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Is the baby to blame ? an inquiry into the consequences of early childbearing

Author

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  • Azevedo, Joao Pedro
  • Lopez-Calva, Luis F.
  • Perova, Elizaveta

Abstract

Teenage pregnancy has been a cause of concern for policy makers because it is associated with a complex and often adverse social context for women. It is seen as the cause of lower social and economic achievement for mothers and their children, and as the potential determinant of inter-generational poverty traps. However, the question of whether pregnancy -- and the subsequent rearing of a child -- is actually the trigger of poverty, higher dependence on social welfare and/ or other undesirable social and economic consequences has not been studied in developing countries with enough rigor to establish a causal relation. This paper follows a methodology previously applied in the United States, using Mexican data from the National Survey of Demographic Dynamics, to exploit information about miscarriages as an instrument to identify the long-term consequences of early child bearing. Thus, the paper takes the advantage of a natural experiment: it compares the outcomes of women who became pregnant in adolescence, and gave birth, to outcomes of women who became pregnant in adolescence and miscarried. This approach only allows for estimating the costs of adolescent childbearing for teenagers in a risk group, that is, teenagers who are likely to experience a pregnancy. The results are consistent with findings in the United States, suggesting that, contrary to popular thinking, adolescent childbearing does not hamper significantly the lifelong opportunities of the young mothers. Actually, women who gave birth during their adolescence have on average 0.34 more years of education, and are 21 percentage points more likely to be employed, compared with their counterparts who miscarried. The results also suggest, however, greater dependence on social welfare among women who gave birth during adolescence: their social assistance income is 36 percent higher, and they are more likely to participate in social programs, especially the conditional cash transfer program Oportunidades.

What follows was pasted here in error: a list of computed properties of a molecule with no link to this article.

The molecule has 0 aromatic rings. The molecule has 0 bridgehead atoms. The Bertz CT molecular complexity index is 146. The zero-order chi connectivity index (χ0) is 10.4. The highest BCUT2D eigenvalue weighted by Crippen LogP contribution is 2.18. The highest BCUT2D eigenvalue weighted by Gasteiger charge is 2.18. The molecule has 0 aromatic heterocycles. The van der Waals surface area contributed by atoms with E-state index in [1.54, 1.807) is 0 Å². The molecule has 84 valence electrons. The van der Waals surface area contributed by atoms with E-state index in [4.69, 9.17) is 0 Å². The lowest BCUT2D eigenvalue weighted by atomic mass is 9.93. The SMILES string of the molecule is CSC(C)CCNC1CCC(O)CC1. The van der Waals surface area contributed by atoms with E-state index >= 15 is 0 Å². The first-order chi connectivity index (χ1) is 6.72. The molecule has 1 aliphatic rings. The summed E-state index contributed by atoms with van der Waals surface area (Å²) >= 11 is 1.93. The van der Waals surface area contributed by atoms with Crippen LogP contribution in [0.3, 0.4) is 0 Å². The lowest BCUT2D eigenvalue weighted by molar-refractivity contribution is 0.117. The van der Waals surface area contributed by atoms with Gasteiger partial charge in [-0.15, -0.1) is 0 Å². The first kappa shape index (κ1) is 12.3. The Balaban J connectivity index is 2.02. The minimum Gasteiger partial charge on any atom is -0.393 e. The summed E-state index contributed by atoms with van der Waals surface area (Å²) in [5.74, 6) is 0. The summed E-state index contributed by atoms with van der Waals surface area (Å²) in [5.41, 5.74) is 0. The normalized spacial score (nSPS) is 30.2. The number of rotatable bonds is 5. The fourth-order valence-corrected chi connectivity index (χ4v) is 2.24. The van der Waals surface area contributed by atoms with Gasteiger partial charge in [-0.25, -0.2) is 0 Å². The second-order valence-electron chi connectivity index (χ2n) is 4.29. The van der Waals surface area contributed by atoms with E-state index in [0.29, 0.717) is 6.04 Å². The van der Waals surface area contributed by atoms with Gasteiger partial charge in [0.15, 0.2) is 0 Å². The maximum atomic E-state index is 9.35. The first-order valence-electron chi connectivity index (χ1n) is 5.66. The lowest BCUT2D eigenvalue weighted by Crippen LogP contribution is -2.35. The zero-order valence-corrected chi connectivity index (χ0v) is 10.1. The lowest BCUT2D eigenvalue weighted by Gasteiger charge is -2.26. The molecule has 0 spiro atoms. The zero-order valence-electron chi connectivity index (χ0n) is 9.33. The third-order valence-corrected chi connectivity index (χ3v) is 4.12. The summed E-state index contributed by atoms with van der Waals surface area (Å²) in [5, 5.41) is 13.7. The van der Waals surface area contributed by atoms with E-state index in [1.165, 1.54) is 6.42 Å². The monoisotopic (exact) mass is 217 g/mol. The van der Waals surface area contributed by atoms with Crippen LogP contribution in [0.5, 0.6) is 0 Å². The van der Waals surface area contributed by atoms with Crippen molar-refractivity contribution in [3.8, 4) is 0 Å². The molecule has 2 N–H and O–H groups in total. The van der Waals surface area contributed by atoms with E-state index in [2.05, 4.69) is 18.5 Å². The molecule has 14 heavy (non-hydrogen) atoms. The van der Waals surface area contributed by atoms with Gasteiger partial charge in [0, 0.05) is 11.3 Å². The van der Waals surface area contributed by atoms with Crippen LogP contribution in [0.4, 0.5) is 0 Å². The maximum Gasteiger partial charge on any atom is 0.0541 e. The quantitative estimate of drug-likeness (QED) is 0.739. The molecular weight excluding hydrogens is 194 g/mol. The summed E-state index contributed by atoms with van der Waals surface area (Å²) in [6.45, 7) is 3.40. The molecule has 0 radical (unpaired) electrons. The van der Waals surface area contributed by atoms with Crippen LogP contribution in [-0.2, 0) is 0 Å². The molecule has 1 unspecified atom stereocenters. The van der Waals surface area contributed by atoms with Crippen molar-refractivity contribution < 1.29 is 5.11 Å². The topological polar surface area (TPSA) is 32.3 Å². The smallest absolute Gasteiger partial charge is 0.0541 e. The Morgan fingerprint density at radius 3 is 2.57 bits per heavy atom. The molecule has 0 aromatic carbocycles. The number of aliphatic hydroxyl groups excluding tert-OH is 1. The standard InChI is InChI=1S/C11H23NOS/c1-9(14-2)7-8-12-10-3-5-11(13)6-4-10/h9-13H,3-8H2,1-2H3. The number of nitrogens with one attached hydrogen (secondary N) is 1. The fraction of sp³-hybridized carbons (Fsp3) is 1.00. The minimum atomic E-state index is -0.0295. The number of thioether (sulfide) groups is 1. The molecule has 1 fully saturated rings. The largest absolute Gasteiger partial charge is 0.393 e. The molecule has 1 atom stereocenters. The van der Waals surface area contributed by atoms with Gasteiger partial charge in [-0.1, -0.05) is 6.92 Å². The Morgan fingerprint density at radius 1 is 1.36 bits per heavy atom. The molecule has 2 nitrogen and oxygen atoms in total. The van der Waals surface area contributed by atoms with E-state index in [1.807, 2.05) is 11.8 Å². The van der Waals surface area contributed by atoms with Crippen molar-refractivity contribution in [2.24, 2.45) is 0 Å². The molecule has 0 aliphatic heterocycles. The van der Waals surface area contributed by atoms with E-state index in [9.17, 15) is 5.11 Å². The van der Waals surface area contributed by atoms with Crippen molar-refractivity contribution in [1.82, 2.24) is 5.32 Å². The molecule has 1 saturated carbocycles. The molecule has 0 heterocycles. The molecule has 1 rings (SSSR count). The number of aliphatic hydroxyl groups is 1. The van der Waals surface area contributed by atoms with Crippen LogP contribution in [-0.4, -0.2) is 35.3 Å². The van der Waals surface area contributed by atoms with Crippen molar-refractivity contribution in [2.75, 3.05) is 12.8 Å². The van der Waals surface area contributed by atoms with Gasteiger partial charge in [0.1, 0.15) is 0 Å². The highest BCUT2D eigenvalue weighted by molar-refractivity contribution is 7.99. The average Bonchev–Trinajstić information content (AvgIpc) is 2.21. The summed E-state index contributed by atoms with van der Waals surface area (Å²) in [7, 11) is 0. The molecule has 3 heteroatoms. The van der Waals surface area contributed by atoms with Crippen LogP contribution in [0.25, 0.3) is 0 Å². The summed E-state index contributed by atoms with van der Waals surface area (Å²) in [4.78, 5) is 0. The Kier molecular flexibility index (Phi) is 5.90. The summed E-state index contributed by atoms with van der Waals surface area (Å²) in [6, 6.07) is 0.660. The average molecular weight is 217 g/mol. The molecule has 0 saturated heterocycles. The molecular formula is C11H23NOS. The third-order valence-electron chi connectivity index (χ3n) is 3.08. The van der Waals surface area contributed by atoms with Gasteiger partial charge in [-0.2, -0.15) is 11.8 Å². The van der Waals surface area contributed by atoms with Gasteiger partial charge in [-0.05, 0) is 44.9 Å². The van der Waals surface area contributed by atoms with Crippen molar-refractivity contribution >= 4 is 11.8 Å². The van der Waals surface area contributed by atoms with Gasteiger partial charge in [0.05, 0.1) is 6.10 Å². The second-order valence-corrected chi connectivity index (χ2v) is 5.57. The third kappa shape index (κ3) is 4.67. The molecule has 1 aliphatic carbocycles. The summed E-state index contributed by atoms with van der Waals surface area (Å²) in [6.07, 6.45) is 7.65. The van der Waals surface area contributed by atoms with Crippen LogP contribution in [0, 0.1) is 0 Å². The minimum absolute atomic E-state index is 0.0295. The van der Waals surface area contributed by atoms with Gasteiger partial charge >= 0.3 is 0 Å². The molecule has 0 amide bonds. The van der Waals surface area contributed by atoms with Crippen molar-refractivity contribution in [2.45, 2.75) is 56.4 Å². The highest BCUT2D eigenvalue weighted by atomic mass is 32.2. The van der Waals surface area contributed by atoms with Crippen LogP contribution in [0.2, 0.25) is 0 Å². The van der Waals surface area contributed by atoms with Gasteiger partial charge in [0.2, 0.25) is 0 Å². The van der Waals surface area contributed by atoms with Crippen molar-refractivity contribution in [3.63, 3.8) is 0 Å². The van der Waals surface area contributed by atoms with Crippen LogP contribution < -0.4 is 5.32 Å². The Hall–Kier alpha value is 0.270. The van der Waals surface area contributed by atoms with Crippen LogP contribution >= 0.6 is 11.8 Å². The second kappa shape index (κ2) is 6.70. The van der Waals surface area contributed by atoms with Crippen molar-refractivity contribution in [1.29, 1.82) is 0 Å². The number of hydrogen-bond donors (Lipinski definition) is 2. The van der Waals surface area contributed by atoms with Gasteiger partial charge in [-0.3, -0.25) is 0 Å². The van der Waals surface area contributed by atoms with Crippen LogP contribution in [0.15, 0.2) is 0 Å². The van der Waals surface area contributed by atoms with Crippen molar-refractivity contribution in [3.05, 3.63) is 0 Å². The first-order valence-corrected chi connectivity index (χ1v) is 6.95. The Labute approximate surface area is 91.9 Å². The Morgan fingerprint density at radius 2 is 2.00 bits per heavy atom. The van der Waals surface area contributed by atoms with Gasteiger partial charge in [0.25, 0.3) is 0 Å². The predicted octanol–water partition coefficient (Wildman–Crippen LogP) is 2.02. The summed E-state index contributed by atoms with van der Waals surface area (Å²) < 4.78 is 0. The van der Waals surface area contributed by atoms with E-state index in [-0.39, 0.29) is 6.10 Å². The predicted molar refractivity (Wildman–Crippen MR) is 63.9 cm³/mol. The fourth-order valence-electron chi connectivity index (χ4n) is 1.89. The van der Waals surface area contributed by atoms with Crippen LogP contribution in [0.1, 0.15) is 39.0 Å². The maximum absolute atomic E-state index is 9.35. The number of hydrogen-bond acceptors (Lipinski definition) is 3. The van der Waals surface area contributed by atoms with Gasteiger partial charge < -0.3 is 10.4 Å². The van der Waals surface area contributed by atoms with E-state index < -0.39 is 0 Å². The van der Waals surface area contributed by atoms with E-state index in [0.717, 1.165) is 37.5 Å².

Suggested Citation

  • Azevedo, Joao Pedro & Lopez-Calva, Luis F. & Perova, Elizaveta, 2012. "Is the baby to blame ? an inquiry into the consequences of early childbearing," Policy Research Working Paper Series 6074, The World Bank.
  • Handle: RePEc:wbk:wbrwps:6074
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    References listed on IDEAS

    as
    1. Ribar, David C, 1994. "Teenage Fertility and High School Completion," The Review of Economics and Statistics, MIT Press, vol. 76(3), pages 413-424, August.
    2. Adam Ashcraft & Kevin Lang, 2006. "The Consequences of Teenage Childbearing," NBER Working Papers 12485, National Bureau of Economic Research, Inc.
    3. Arline T. Geronimus & Sanders Korenman, 1992. "The Socioeconomic Consequences of Teen Childbearing Reconsidered," The Quarterly Journal of Economics, Oxford University Press, vol. 107(4), pages 1187-1214.
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    Cited by:

    1. David SAHN & Catalina HERRERA, 2014. "The Impact of Early Childbearing on Schooling and Cognitive Skills among Young Women in Madagascar," Working Papers 201428, CERDI.
    2. Philip Verwimp, 2016. "Secondary School as a Contraceptive: Quasi-Experimental Evidence from Burundi," Working Papers ECARES ECARES 2016-19, ULB -- Universite Libre de Bruxelles.
    3. Berthelon, Matias & Kruger, Diana, 2014. "The Impact of Adolescent Motherhood on Education in Chile," IZA Discussion Papers 8072, Institute for the Study of Labor (IZA).
    4. Herrera Catalina & E. Sahn David & M. Villa Kira, 2017. "Working Paper 279 - Teen Fertility and Labor Market Segmentation in Madagascar," Working Paper Series 2396, African Development Bank.

    More about this item

    Keywords

    Population Policies; Adolescent Health; Gender and Health; Gender and Law; Reproductive Health;

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